Posts Tagged ‘Psalm 90:2’

Psalm 90: A Prayer of Moses, the Man of God

June 7, 2017

Found in Psalm 90:2, 4 is the Verse of the Day for June 7, 2017:

Here is the New King James Version:

Before the mountains were brought forth,
Or ever You had formed the earth and the world,

Even from everlasting to everlasting, You are God.
For a thousand years in Your sight
Are like yesterday when it is past,
And like a watch in the night.

Psalm 90, in its entirety, is labeled “A Prayer of Moses, the Man of God.” Described as “the meekest man on the face of the earth,” Moses had this distinction: “The Lord would speak to Moses face to face, as one speaks to a friend.” The Psalmist declares that the Lord made known His “acts” unto the Children of Israel, but He made known His “ways” unto Moses. In a similar way as believers we also aspire to have such an intimate relationship with the Lord, as expressed in this way:

The Way You Speak

So the LORD spoke to Moses face to face,
as a man speaks to his friend. . . .
Exodus 33:11a

Open our ears to do more than just hear
Your voice but also teach us to listen.
Though the flow of tears at times may glisten,
Gently teach us to recognize those clear,
Familiar words you whisper in our ears.
As our teacher, help us not to hasten
Each lesson, even the times you chasten,
While reassuring and holding us near.
In seeking to dwell in your hiding place,
Our deepest yearning is to understand,
As we listen to hear each word you say.
Even as Moses knew you face to face,
So we long to know the way you speak and
Not question nor doubt but only obey.

Take a look at this rendering of Psalm 90 in the New Living Translation:

A prayer of Moses, the man of God.

1 Lord, through all the generations
you have been our home!
2 Before the mountains were born,
before you gave birth to the earth and the world,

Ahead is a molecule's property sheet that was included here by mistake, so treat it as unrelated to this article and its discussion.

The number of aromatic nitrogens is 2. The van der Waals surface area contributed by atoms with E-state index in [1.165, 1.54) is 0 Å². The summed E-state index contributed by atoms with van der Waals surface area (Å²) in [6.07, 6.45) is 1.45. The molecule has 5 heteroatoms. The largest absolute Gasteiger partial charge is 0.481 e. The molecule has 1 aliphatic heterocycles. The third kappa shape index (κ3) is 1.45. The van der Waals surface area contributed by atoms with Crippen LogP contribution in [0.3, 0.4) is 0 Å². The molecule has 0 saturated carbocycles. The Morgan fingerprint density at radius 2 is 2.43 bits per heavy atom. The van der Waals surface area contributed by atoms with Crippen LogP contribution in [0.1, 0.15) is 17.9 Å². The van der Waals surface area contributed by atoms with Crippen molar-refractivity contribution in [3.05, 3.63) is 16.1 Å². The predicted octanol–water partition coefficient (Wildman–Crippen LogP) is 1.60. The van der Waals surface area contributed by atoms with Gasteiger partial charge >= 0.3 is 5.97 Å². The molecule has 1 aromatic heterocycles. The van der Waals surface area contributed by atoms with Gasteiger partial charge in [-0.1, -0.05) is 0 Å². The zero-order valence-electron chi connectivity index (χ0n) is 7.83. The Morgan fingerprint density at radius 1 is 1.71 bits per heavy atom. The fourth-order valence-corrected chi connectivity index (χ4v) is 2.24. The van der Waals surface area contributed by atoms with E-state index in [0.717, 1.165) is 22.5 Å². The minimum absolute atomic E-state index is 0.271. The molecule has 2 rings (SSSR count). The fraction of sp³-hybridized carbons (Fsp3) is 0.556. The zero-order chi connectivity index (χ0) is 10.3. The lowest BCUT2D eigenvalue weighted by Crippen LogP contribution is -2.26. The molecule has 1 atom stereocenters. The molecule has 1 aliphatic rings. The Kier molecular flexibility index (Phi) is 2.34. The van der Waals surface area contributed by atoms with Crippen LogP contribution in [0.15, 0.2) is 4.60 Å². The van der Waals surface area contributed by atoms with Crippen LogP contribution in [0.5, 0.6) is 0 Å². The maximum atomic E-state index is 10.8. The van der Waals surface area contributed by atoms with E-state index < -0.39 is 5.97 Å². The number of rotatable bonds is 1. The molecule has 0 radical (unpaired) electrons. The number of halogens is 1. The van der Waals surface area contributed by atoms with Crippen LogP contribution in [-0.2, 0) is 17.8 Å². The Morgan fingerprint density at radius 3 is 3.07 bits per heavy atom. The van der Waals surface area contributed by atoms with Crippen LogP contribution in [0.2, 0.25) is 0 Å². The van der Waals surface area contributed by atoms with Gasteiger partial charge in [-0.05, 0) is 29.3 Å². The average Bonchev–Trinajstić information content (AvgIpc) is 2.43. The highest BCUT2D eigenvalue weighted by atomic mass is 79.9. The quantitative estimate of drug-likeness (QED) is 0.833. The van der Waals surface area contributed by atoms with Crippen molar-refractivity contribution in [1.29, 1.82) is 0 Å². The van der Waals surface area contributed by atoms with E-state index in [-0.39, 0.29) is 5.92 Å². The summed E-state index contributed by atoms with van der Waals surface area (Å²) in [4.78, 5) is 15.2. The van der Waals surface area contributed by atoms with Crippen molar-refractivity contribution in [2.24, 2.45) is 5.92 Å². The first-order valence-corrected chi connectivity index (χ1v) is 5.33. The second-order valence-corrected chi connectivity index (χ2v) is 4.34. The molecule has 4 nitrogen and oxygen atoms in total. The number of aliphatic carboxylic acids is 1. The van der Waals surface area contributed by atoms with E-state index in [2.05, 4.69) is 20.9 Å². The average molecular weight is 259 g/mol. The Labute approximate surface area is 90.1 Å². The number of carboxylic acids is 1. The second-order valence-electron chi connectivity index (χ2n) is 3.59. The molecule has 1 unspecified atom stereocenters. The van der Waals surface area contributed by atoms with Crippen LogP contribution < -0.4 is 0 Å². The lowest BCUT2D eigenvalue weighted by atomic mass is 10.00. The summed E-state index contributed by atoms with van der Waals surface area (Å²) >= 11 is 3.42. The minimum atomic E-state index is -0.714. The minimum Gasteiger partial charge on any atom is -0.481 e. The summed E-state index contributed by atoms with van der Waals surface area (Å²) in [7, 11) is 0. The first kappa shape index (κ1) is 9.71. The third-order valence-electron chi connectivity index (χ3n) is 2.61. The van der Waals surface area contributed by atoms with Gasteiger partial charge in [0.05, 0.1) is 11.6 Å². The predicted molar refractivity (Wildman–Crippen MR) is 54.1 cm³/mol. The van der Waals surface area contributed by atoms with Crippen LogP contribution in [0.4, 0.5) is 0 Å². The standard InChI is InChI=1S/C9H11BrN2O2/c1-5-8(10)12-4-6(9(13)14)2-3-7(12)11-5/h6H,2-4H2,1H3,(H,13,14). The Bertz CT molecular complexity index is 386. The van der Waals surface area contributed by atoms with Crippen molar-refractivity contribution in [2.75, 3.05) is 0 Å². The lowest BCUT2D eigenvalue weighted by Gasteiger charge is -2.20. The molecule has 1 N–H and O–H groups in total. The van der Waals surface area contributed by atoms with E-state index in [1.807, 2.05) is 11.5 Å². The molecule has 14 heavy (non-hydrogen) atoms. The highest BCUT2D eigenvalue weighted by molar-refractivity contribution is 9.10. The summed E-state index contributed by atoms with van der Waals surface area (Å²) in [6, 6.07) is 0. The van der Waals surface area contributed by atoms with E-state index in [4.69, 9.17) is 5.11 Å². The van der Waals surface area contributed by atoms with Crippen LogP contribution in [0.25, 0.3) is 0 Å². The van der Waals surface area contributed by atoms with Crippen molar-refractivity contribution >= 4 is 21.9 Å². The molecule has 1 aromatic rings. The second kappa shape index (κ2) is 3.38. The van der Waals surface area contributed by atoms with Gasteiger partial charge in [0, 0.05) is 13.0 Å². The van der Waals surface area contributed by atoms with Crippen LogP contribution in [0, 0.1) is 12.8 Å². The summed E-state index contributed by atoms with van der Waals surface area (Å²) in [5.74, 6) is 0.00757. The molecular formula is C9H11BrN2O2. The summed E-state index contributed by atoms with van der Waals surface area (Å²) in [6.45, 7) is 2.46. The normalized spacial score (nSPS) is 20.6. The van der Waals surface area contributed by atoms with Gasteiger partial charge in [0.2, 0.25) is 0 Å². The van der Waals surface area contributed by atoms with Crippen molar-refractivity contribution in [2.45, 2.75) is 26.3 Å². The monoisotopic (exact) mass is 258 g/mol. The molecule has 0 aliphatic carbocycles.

from beginning to end, you are God.
3 You turn people back to dust, saying,
“Return to dust, you mortals!”
4 For you, a thousand years are as a passing day,
as brief as a few night hours.
5 You sweep people away like dreams that disappear.
They are like grass that springs up in the morning.
6 In the morning it blooms and flourishes,
but by evening it is dry and withered.
7 We wither beneath your anger;
we are overwhelmed by your fury.
8 You spread out our sins before you—
our secret sins—and you see them all.
9 We live our lives beneath your wrath,
ending our years with a groan.
10 Seventy years are given to us!
Some even live to eighty.
But even the best years are filled with pain and trouble;
soon they disappear, and we fly away.
11 Who can comprehend the power of your anger?
Your wrath is as awesome as the fear you deserve.
12 Teach us to realize the brevity of life,
so that we may grow in wisdom.
13 O LORD, come back to us!
How long will you delay?
Take pity on your servants!
14 Satisfy us each morning with your unfailing love,
so we may sing for joy to the end of our lives.
15 Give us gladness in proportion to our former misery!
Replace the evil years with good.
16 Let us, your servants, see you work again;
let our children see your glory.
17 And may the Lord our God show us his approval
and make our efforts successful.
Yes, make our efforts successful!

We conclude with a powerful musical rendition of Psalm 90 (A Thousand Years} by James Block.